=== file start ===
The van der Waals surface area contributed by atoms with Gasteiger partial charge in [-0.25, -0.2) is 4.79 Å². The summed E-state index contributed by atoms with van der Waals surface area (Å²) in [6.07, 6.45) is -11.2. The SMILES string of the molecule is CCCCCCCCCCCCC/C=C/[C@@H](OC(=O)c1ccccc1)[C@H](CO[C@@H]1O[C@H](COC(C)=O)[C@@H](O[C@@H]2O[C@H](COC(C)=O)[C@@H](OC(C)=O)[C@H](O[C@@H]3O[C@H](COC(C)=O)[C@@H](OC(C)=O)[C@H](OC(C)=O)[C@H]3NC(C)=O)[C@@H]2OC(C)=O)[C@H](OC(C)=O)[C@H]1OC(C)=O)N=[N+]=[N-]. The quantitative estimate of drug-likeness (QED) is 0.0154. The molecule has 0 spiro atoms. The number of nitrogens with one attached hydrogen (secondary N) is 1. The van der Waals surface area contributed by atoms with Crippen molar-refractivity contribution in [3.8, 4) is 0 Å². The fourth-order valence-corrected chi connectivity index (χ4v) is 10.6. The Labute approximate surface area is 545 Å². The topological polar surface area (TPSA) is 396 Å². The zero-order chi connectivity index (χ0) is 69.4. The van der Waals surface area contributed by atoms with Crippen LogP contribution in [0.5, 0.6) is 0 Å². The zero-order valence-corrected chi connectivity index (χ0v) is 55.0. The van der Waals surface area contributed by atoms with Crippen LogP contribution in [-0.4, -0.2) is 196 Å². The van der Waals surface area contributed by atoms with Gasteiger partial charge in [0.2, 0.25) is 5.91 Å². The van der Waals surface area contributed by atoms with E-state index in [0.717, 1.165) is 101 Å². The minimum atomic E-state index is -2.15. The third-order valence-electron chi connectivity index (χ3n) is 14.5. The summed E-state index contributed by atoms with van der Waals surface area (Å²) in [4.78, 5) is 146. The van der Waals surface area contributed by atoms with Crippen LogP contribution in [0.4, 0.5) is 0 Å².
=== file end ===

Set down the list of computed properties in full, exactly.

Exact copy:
The van der Waals surface area contributed by atoms with Gasteiger partial charge in [-0.25, -0.2) is 4.79 Å². The summed E-state index contributed by atoms with van der Waals surface area (Å²) in [6.07, 6.45) is -11.2. The SMILES string of the molecule is CCCCCCCCCCCCC/C=C/[C@@H](OC(=O)c1ccccc1)[C@H](CO[C@@H]1O[C@H](COC(C)=O)[C@@H](O[C@@H]2O[C@H](COC(C)=O)[C@@H](OC(C)=O)[C@H](O[C@@H]3O[C@H](COC(C)=O)[C@@H](OC(C)=O)[C@H](OC(C)=O)[C@H]3NC(C)=O)[C@@H]2OC(C)=O)[C@H](OC(C)=O)[C@H]1OC(C)=O)N=[N+]=[N-]. The quantitative estimate of drug-likeness (QED) is 0.0154. The molecule has 0 spiro atoms. The number of nitrogens with one attached hydrogen (secondary N) is 1. The van der Waals surface area contributed by atoms with Crippen molar-refractivity contribution in [3.8, 4) is 0 Å². The fourth-order valence-corrected chi connectivity index (χ4v) is 10.6. The Labute approximate surface area is 545 Å². The topological polar surface area (TPSA) is 396 Å². The zero-order chi connectivity index (χ0) is 69.4. The van der Waals surface area contributed by atoms with Crippen LogP contribution in [0.5, 0.6) is 0 Å². The zero-order valence-corrected chi connectivity index (χ0v) is 55.0. The van der Waals surface area contributed by atoms with Crippen LogP contribution in [-0.4, -0.2) is 196 Å². The van der Waals surface area contributed by atoms with Gasteiger partial charge in [0.2, 0.25) is 5.91 Å². The van der Waals surface area contributed by atoms with E-state index in [0.717, 1.165) is 101 Å². The minimum atomic E-state index is -2.15. The third-order valence-electron chi connectivity index (χ3n) is 14.5. The summed E-state index contributed by atoms with van der Waals surface area (Å²) in [4.78, 5) is 146. The van der Waals surface area contributed by atoms with Crippen LogP contribution in [0.4, 0.5) is 0 Å².